New York’s significant trade in cocoa beans supported a daily chocolate habit throughout the colonies. Hot chocolate made from “cocoa nuts” or “chocolate nutts” (cocoa beans) sometimes comprised the full meal.5 Our Colonial chocoholics did not simply toss a packet of chemicals, sugar, and processed cocoa into boiling water. Painstaking preparation of this early American chocolate began with the import of the beans, which still had to be roasted over a fire and shelled individually. The chocolate nibs were then ground with sugar (sometimes along with cinnamon and/or other spices) while being warmed over a chocolate stone with a roller, and were then cooled into hard tablets. This process resulted in a drinking chocolate similar to that found elsewhere at that time, and today in Mexico and Guatemala.6 The solidified chocolate, wrapped in used newspapers or in rags of questionable sources, was often stored haphazardly, likely absorbing the smells of fetid foodstuffs or rancid products. Before indulging, the hardened chocolate required further mixing with water and sugar, and was heated in a chocolate pot fabricated with an opening in the top for a stirrer (molinollo or mill). This hot chocolate might have then been served in unique cups designated for drinking chocolate. Colonial chocolate was very slow food.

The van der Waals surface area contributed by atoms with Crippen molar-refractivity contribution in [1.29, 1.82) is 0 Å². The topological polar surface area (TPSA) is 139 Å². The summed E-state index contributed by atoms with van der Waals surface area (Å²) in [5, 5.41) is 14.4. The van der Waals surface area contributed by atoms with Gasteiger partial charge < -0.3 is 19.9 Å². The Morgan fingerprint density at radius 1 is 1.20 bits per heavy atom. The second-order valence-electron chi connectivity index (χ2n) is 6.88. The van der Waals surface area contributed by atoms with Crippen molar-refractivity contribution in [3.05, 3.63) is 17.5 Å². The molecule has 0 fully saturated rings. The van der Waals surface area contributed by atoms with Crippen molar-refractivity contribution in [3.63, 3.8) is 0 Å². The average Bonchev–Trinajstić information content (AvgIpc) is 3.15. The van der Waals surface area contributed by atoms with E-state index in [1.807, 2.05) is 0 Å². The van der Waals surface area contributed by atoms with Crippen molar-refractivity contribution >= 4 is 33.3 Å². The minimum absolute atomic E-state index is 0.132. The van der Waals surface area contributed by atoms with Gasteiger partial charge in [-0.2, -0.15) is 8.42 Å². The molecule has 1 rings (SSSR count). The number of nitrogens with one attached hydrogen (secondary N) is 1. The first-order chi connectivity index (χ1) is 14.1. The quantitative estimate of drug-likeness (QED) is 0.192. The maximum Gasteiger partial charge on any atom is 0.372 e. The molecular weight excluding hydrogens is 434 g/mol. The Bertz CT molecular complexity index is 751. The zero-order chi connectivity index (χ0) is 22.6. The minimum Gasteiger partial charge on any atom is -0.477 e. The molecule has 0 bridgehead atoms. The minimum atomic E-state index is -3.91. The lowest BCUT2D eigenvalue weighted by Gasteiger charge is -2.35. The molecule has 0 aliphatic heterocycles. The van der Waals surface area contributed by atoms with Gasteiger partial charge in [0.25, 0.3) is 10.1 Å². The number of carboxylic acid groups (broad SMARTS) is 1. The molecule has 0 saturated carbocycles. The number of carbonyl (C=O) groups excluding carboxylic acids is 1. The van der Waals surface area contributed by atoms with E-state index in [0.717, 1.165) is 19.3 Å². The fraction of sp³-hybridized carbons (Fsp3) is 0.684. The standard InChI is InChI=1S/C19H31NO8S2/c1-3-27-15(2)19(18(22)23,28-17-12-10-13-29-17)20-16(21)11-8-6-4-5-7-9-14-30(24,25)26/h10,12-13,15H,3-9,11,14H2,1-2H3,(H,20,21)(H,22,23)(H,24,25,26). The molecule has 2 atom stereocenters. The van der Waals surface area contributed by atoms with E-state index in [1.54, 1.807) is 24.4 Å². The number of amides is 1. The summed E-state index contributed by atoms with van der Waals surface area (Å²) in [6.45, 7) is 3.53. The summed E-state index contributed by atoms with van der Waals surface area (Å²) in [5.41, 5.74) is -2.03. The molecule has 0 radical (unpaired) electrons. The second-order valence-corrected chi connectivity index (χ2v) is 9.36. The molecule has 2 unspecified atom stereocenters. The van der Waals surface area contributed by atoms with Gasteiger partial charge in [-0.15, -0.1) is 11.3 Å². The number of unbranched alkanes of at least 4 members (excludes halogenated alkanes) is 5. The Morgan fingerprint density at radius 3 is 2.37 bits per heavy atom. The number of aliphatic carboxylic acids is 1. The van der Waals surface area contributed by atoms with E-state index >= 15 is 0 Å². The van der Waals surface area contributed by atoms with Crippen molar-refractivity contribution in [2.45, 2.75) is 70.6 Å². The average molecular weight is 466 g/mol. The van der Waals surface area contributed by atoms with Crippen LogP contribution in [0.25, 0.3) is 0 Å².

An American colonial pantry at Colonial Williamsburg boasts a chocolate pot and stirrer. (Photo by Deborah Prinz)

Colonial New Yorkers relished their chocolate. Today’s elegant and diverse New York chocolate purveyors build on these pioneering enterprises and recipes. My own chocolate appetite may have evolved past Colonial period pleasures, yet remains firmly rooted in these historical traditions.